Background: Falls in people with multiple sclerosis (MS) are a serious health concern, and the percentage of people who restrict their activity because of concerns about falling (CAF) is not known. Mobility function and accumulated impairments are associated with fall risk in older adults but not in people with stroke and have not been studied in people with MS.
Objective: The purposes of this study were: (1) to estimate the percentage of people who have MS and report falling, CAF, and activity restrictions related to CAF; (2) to examine associations of these factors with fall status; and (3) to explore associations of fall status with mobility function and number of accumulated impairments.
Design: A cross-sectional survey was conducted.
Methods: A total of 575 community-dwelling people with MS provided information about sociodemographics, falls, CAF, activity restrictions related to CAF, mobility function, and accumulated impairments. Chi-square statistics were used to explore associations among these factors.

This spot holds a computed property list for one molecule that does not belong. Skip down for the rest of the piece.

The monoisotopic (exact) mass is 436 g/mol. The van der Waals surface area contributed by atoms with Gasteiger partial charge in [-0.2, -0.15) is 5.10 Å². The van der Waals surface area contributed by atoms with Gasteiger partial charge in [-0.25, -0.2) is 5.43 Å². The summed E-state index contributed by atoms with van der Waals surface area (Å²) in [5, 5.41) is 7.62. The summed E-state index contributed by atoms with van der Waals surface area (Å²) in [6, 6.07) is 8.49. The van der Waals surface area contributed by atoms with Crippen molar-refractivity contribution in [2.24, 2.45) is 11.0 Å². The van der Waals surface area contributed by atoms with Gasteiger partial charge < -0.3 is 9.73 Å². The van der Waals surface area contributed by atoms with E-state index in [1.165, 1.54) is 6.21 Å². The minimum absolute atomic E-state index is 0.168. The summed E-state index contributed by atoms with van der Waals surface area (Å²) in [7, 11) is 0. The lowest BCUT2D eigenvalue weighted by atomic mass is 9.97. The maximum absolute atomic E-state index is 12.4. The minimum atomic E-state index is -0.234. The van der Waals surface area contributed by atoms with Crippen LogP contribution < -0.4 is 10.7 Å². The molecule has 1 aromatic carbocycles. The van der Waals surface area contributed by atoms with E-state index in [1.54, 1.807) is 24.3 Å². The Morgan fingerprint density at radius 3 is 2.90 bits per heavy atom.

Results: In all participants, about 62% reported CAF and about 67% reported activity restrictions related to CAF. In participants who did not experience falls, 25.9% reported CAF and 27.7% reported activity restrictions related to CAF. Mobility function was associated with fall status; participants reporting moderate mobility restrictions reported the highest percentage of falls, and participants who were nonwalkers (ie, had severely limited self-mobility) reported the lowest percentage. Falls were associated with accumulated impairments; the participants who reported the highest percentage of 2 or more falls were those with 10 impairments.
Limitations: This cross-sectional study relied on self-reported falls, mobility, and impairment status, which were not objectively verified.
Conclusions: Both CAF and activity restrictions related to CAF were common in people with MS and were reported by people who experienced falls and those who did not. The association of fall status with mobility function did not appear to be linear. Fall risk increased with declining mobility function; however, at a certain threshold, further declines in mobility function were associated with fewer falls, possibly because of reduced fall risk exposure.